Ambulance outside Lutheran Seminary, Gettysburg.
by Sandra Merville Hart
Euphemia Goldsborough learned of the terrible battle at Gettysburg that took place July 1-3, 1863, and wanted to help nurse the wounded.
She lived in Baltimore, Maryland, and it wasn’t an easy place for a Southern sympathizer to live in 1863. Citizens leaving the city were required to take an oath of allegiance to the Union before a pass would be issued.
General Robert E. Schenck, who commanded the Middle Department and VIII Corps in Baltimore, declared martial law in Baltimore on June 29, 1863. The next day he made it mandatory for anyone leaving the city to have a pass signed by the provost marshal.
Union and Confederate wounded were brought to Baltimore after the battle. Anyone visiting the hospitals had to be completely loyal to the Union. Another order, passed on July 10th, stated that no Confederate soldiers could be entertained in homes or any place other than his assigned hospital.
Under those circumstances, Euphemia’s devotion to the South didn’t allow her to nurse wounded soldiers in Baltimore. She decided to go to Gettysburg.
It’s unclear how she and dozens of other women accomplished leaving Baltimore because the railroads had suspended travel. She also needed a pass—after taking an oath of allegiance—to leave by boat on the Patuxent, Potomac, or West River. Perhaps she disguised herself or hid with the supply wagons headed to the battlefield.
Valley where Pickett led a charge, Gettysburg Battlefield
Regardless of how she got there, she was a nurse at the temporary hospital at Pennsylvania College Hospital by July 18th. Wounded soldiers, some missing limbs, lay on bare floors without pillows.
Colonel Waller T. Patton, 7th Virginia, was one of the wounded there. An artillery shell ripped part of his jaw away during Pickett’s Charge on July 3rd. To aid his breathing, the unconscious man had to be propped up to have any chance to live. Unfortunately, there was no way to prop him.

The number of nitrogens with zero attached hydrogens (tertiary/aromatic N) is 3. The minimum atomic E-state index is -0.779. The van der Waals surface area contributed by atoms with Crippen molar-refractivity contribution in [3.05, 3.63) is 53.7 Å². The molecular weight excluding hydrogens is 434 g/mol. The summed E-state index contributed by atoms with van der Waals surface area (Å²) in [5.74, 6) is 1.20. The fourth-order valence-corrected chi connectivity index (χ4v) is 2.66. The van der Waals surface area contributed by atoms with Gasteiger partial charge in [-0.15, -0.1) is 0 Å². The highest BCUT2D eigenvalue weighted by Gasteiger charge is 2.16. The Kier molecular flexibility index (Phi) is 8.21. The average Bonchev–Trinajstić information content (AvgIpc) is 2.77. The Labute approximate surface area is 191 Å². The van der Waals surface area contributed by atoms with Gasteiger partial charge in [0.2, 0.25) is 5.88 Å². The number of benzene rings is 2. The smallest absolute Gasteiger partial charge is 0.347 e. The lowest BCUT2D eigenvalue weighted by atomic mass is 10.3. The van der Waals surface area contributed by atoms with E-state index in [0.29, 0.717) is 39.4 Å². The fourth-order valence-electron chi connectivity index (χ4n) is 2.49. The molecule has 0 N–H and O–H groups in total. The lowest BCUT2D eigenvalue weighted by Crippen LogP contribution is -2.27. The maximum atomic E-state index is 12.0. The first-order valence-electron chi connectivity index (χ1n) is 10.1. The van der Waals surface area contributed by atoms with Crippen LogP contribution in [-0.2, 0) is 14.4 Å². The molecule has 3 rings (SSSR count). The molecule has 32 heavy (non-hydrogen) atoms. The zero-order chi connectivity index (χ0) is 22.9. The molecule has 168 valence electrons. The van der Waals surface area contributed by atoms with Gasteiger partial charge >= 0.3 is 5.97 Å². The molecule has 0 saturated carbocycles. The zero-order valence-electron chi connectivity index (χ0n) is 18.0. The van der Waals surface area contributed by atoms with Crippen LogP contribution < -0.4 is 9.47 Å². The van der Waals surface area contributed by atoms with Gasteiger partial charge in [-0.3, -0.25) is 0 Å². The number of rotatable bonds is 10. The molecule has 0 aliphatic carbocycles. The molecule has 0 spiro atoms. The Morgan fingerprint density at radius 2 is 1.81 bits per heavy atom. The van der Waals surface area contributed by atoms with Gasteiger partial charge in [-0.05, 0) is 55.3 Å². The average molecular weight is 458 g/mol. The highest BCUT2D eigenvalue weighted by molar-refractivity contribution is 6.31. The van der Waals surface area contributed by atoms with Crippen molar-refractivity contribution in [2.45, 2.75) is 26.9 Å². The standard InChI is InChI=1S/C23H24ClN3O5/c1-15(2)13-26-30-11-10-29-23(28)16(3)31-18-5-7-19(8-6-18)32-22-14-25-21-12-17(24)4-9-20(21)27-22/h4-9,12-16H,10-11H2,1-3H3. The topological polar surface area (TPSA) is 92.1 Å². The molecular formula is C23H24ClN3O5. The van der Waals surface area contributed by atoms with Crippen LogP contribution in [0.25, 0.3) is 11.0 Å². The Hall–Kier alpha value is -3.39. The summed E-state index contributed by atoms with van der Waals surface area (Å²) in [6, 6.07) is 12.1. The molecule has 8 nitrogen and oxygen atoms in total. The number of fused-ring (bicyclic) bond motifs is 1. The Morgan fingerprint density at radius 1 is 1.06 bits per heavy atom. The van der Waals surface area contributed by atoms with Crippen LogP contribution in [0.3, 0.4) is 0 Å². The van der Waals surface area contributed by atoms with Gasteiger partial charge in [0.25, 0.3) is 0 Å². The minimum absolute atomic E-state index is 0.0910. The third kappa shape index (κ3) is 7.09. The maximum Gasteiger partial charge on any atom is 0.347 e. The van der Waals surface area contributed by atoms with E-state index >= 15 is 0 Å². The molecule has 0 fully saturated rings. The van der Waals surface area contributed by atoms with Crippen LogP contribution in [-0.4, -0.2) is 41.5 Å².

Euphemia volunteered. She sat on the floor with her legs stretched out in front of her. Surgeons placed his back against hers. Fearing her slightest movement might cause the officer to suffocate, she fought the numbness that soon set in. All through the long night, she sat motionless in the candlelight.
Despite heroic efforts to save him, Colonel Waller T. Patton died on July 21st. His obituary in Richmond’s Daily Enquirer mentioned that he’d been tenderly nursed by a Baltimore woman. Perhaps the article was speaking of Euphemia. When she met the officer’s family in Richmond a few months later, they offered her the hospitality of their home while she was in their city. She thanked them but refused the gracious offer.
Civil War nurses made many sacrifices for their heroic patients. Gettysburg wounded were soon moved to Camp Letterman, a large tent hospital outside town where Euphemia had one hundred patients—fifty Union and fifty Confederate soldiers. She kept hospital books that were autographed by some of her patients. She also had letters and poems from them.
WWII General George S. Patton is a name many recognize. Colonel Waller T. Patton was his great-uncle.
Conklin, E.F. Exile to Sweet Dixie: The Story of Euphemia Goldsborough Confederate Nurse and Smuggler, Thomas Publications, 1998.
“Waller T. Patton,” Wikipedia, 2021/01/28 https://en.wikipedia.org/wiki/Waller_T._Patton.
Wilson, Laurel. “A Gun with a Story: Waller Patton’s Civil War Pistol,” Gettysburg Compiler, 2021/01/28 https://gettysburgcompiler.org/2017/05/10/a-gun-with-a-story-waller-pattons-civil-war-pistol/.